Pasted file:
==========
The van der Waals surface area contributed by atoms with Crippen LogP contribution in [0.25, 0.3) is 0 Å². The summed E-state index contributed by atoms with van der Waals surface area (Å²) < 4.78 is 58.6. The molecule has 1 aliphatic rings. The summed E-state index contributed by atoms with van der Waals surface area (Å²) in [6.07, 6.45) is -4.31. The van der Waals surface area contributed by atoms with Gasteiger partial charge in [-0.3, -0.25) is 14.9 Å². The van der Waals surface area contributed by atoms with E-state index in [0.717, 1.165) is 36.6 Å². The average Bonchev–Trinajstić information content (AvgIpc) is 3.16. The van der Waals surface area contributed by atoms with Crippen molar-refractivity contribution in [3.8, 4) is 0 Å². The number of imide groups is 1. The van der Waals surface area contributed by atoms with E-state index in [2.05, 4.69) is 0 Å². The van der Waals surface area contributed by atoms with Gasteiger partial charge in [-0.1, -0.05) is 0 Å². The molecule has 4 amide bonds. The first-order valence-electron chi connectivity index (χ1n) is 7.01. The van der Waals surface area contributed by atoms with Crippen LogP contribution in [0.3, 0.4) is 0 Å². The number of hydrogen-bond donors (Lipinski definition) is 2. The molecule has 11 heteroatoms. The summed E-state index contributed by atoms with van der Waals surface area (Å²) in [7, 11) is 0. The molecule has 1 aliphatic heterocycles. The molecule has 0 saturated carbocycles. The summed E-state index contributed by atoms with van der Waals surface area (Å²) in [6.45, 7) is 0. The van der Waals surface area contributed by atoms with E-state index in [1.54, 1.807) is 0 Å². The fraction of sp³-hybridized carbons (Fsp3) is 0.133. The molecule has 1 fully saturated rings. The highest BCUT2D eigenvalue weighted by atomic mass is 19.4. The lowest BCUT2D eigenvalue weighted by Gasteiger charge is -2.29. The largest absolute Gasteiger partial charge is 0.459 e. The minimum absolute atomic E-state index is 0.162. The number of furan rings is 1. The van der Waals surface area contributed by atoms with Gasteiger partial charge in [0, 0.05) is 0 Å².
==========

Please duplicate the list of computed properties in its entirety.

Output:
The van der Waals surface area contributed by atoms with Crippen LogP contribution in [0.25, 0.3) is 0 Å². The summed E-state index contributed by atoms with van der Waals surface area (Å²) < 4.78 is 58.6. The molecule has 1 aliphatic rings. The summed E-state index contributed by atoms with van der Waals surface area (Å²) in [6.07, 6.45) is -4.31. The van der Waals surface area contributed by atoms with Gasteiger partial charge in [-0.3, -0.25) is 14.9 Å². The van der Waals surface area contributed by atoms with E-state index in [0.717, 1.165) is 36.6 Å². The average Bonchev–Trinajstić information content (AvgIpc) is 3.16. The van der Waals surface area contributed by atoms with Crippen molar-refractivity contribution in [3.8, 4) is 0 Å². The number of imide groups is 1. The van der Waals surface area contributed by atoms with E-state index in [2.05, 4.69) is 0 Å². The van der Waals surface area contributed by atoms with Gasteiger partial charge in [-0.1, -0.05) is 0 Å². The molecule has 4 amide bonds. The first-order valence-electron chi connectivity index (χ1n) is 7.01. The van der Waals surface area contributed by atoms with Crippen LogP contribution in [0.3, 0.4) is 0 Å². The number of hydrogen-bond donors (Lipinski definition) is 2. The molecule has 11 heteroatoms. The summed E-state index contributed by atoms with van der Waals surface area (Å²) in [7, 11) is 0. The molecule has 1 aliphatic heterocycles. The molecule has 0 saturated carbocycles. The summed E-state index contributed by atoms with van der Waals surface area (Å²) in [6.45, 7) is 0. The van der Waals surface area contributed by atoms with E-state index in [1.54, 1.807) is 0 Å². The fraction of sp³-hybridized carbons (Fsp3) is 0.133. The molecule has 1 fully saturated rings. The highest BCUT2D eigenvalue weighted by atomic mass is 19.4. The lowest BCUT2D eigenvalue weighted by Gasteiger charge is -2.29. The largest absolute Gasteiger partial charge is 0.459 e. The minimum absolute atomic E-state index is 0.162. The number of furan rings is 1. The van der Waals surface area contributed by atoms with Gasteiger partial charge in [0, 0.05) is 0 Å².